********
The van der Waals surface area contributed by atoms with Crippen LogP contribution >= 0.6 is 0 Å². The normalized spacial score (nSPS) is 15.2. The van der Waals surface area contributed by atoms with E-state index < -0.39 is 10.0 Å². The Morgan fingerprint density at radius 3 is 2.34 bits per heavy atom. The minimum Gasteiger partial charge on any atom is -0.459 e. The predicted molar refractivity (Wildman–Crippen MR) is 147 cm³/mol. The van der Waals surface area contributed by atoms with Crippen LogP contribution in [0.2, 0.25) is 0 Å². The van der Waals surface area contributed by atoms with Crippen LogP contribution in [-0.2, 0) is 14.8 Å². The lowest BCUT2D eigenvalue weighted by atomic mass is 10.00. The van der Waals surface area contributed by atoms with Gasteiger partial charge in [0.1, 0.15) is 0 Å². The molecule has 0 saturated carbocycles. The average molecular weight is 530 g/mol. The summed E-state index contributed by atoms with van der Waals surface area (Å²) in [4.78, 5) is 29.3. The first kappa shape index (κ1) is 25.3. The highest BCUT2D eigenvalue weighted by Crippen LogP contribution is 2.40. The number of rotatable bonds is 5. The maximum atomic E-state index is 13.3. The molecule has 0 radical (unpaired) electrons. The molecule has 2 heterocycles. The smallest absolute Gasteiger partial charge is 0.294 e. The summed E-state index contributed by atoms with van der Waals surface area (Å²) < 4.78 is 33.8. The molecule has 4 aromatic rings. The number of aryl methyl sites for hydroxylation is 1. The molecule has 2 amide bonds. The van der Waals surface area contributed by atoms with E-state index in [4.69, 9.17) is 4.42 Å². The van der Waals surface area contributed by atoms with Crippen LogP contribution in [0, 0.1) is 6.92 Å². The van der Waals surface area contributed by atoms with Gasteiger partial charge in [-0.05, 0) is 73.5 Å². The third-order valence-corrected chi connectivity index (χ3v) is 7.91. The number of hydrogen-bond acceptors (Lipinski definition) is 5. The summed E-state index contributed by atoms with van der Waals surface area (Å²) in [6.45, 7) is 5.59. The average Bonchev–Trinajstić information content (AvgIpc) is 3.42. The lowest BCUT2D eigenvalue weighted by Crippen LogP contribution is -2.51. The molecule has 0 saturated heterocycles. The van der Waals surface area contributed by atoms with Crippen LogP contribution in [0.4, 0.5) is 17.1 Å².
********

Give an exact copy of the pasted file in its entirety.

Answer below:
The van der Waals surface area contributed by atoms with Crippen LogP contribution >= 0.6 is 0 Å². The normalized spacial score (nSPS) is 15.2. The van der Waals surface area contributed by atoms with E-state index < -0.39 is 10.0 Å². The Morgan fingerprint density at radius 3 is 2.34 bits per heavy atom. The minimum Gasteiger partial charge on any atom is -0.459 e. The predicted molar refractivity (Wildman–Crippen MR) is 147 cm³/mol. The van der Waals surface area contributed by atoms with Crippen LogP contribution in [0.2, 0.25) is 0 Å². The van der Waals surface area contributed by atoms with Crippen LogP contribution in [-0.2, 0) is 14.8 Å². The lowest BCUT2D eigenvalue weighted by atomic mass is 10.00. The van der Waals surface area contributed by atoms with Gasteiger partial charge in [0.1, 0.15) is 0 Å². The molecule has 0 saturated carbocycles. The average molecular weight is 530 g/mol. The summed E-state index contributed by atoms with van der Waals surface area (Å²) in [4.78, 5) is 29.3. The first kappa shape index (κ1) is 25.3. The highest BCUT2D eigenvalue weighted by Crippen LogP contribution is 2.40. The number of rotatable bonds is 5. The maximum atomic E-state index is 13.3. The molecule has 0 radical (unpaired) electrons. The molecule has 2 heterocycles. The smallest absolute Gasteiger partial charge is 0.294 e. The summed E-state index contributed by atoms with van der Waals surface area (Å²) < 4.78 is 33.8. The molecule has 4 aromatic rings. The number of aryl methyl sites for hydroxylation is 1. The molecule has 2 amide bonds. The van der Waals surface area contributed by atoms with E-state index in [4.69, 9.17) is 4.42 Å². The van der Waals surface area contributed by atoms with Crippen LogP contribution in [0, 0.1) is 6.92 Å². The van der Waals surface area contributed by atoms with Gasteiger partial charge in [-0.05, 0) is 73.5 Å². The third-order valence-corrected chi connectivity index (χ3v) is 7.91. The number of hydrogen-bond acceptors (Lipinski definition) is 5. The summed E-state index contributed by atoms with van der Waals surface area (Å²) in [6.45, 7) is 5.59. The average Bonchev–Trinajstić information content (AvgIpc) is 3.42. The lowest BCUT2D eigenvalue weighted by Crippen LogP contribution is -2.51. The molecule has 0 saturated heterocycles. The van der Waals surface area contributed by atoms with Crippen LogP contribution in [0.4, 0.5) is 17.1 Å².